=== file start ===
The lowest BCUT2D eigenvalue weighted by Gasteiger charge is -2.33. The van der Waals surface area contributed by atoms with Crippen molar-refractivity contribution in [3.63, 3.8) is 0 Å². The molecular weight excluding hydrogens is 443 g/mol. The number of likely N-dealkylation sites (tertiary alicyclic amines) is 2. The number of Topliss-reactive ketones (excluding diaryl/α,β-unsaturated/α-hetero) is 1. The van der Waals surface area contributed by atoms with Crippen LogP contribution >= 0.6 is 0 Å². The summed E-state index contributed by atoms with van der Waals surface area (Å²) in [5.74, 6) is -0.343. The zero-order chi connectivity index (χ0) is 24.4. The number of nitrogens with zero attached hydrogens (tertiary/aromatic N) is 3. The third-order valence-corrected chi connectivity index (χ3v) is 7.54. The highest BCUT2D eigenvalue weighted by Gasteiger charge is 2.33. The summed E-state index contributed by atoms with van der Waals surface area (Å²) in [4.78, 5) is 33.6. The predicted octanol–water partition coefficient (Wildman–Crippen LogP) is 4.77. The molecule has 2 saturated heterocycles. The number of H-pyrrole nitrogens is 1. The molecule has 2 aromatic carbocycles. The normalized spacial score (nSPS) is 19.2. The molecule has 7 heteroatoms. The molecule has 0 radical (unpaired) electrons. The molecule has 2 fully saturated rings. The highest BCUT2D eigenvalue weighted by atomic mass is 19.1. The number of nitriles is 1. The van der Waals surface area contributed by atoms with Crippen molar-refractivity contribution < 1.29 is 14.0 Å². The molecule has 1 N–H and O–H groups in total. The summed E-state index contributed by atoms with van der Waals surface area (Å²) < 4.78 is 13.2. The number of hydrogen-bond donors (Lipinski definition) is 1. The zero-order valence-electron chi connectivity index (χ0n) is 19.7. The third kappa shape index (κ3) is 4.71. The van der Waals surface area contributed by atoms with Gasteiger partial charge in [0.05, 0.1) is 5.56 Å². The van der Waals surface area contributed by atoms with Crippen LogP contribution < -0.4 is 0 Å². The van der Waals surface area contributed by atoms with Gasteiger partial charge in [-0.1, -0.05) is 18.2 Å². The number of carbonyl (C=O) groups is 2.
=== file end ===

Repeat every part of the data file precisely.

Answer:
The lowest BCUT2D eigenvalue weighted by Gasteiger charge is -2.33. The van der Waals surface area contributed by atoms with Crippen molar-refractivity contribution in [3.63, 3.8) is 0 Å². The molecular weight excluding hydrogens is 443 g/mol. The number of likely N-dealkylation sites (tertiary alicyclic amines) is 2. The number of Topliss-reactive ketones (excluding diaryl/α,β-unsaturated/α-hetero) is 1. The van der Waals surface area contributed by atoms with Crippen LogP contribution >= 0.6 is 0 Å². The summed E-state index contributed by atoms with van der Waals surface area (Å²) in [5.74, 6) is -0.343. The zero-order chi connectivity index (χ0) is 24.4. The number of nitrogens with zero attached hydrogens (tertiary/aromatic N) is 3. The third-order valence-corrected chi connectivity index (χ3v) is 7.54. The highest BCUT2D eigenvalue weighted by Gasteiger charge is 2.33. The summed E-state index contributed by atoms with van der Waals surface area (Å²) in [4.78, 5) is 33.6. The predicted octanol–water partition coefficient (Wildman–Crippen LogP) is 4.77. The molecule has 2 saturated heterocycles. The number of H-pyrrole nitrogens is 1. The molecule has 2 aromatic carbocycles. The normalized spacial score (nSPS) is 19.2. The molecule has 7 heteroatoms. The molecule has 0 radical (unpaired) electrons. The molecule has 2 fully saturated rings. The highest BCUT2D eigenvalue weighted by atomic mass is 19.1. The number of nitriles is 1. The van der Waals surface area contributed by atoms with Crippen molar-refractivity contribution < 1.29 is 14.0 Å². The molecule has 1 N–H and O–H groups in total. The summed E-state index contributed by atoms with van der Waals surface area (Å²) < 4.78 is 13.2. The number of hydrogen-bond donors (Lipinski definition) is 1. The zero-order valence-electron chi connectivity index (χ0n) is 19.7. The third kappa shape index (κ3) is 4.71. The van der Waals surface area contributed by atoms with Gasteiger partial charge in [0.05, 0.1) is 5.56 Å². The van der Waals surface area contributed by atoms with Crippen LogP contribution < -0.4 is 0 Å². The van der Waals surface area contributed by atoms with Gasteiger partial charge in [-0.1, -0.05) is 18.2 Å². The number of carbonyl (C=O) groups is 2.